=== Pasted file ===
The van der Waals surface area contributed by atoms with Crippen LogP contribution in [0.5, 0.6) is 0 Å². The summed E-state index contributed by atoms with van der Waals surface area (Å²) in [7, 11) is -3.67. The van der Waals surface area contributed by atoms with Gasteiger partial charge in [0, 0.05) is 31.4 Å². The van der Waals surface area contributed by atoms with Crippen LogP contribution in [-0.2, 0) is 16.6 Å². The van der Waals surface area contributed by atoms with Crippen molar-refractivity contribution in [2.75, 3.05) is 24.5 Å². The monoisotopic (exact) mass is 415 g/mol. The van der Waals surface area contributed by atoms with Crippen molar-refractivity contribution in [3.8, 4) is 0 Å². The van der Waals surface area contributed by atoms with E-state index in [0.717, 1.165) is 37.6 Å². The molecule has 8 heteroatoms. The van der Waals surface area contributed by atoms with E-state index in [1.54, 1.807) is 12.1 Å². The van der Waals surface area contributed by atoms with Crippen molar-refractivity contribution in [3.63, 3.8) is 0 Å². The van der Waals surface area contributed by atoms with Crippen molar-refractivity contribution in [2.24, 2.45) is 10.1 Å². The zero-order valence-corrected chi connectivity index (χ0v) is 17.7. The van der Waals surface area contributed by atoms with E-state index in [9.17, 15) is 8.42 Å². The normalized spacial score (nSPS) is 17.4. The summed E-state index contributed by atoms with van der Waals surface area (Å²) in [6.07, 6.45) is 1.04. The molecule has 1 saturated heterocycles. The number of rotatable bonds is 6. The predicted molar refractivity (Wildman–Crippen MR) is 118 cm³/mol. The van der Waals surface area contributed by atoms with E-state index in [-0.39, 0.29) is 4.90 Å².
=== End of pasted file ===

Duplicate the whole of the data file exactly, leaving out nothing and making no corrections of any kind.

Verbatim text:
The van der Waals surface area contributed by atoms with Crippen LogP contribution in [0.5, 0.6) is 0 Å². The summed E-state index contributed by atoms with van der Waals surface area (Å²) in [7, 11) is -3.67. The van der Waals surface area contributed by atoms with Gasteiger partial charge in [0, 0.05) is 31.4 Å². The van der Waals surface area contributed by atoms with Crippen LogP contribution in [-0.2, 0) is 16.6 Å². The van der Waals surface area contributed by atoms with Crippen molar-refractivity contribution in [2.75, 3.05) is 24.5 Å². The monoisotopic (exact) mass is 415 g/mol. The van der Waals surface area contributed by atoms with Crippen molar-refractivity contribution in [3.8, 4) is 0 Å². The van der Waals surface area contributed by atoms with E-state index in [0.717, 1.165) is 37.6 Å². The molecule has 8 heteroatoms. The van der Waals surface area contributed by atoms with E-state index in [1.54, 1.807) is 12.1 Å². The van der Waals surface area contributed by atoms with Crippen molar-refractivity contribution in [3.63, 3.8) is 0 Å². The van der Waals surface area contributed by atoms with Crippen molar-refractivity contribution in [2.24, 2.45) is 10.1 Å². The zero-order valence-corrected chi connectivity index (χ0v) is 17.7. The van der Waals surface area contributed by atoms with E-state index in [9.17, 15) is 8.42 Å². The normalized spacial score (nSPS) is 17.4. The summed E-state index contributed by atoms with van der Waals surface area (Å²) in [6.07, 6.45) is 1.04. The molecule has 1 saturated heterocycles. The number of rotatable bonds is 6. The predicted molar refractivity (Wildman–Crippen MR) is 118 cm³/mol. The van der Waals surface area contributed by atoms with E-state index in [-0.39, 0.29) is 4.90 Å².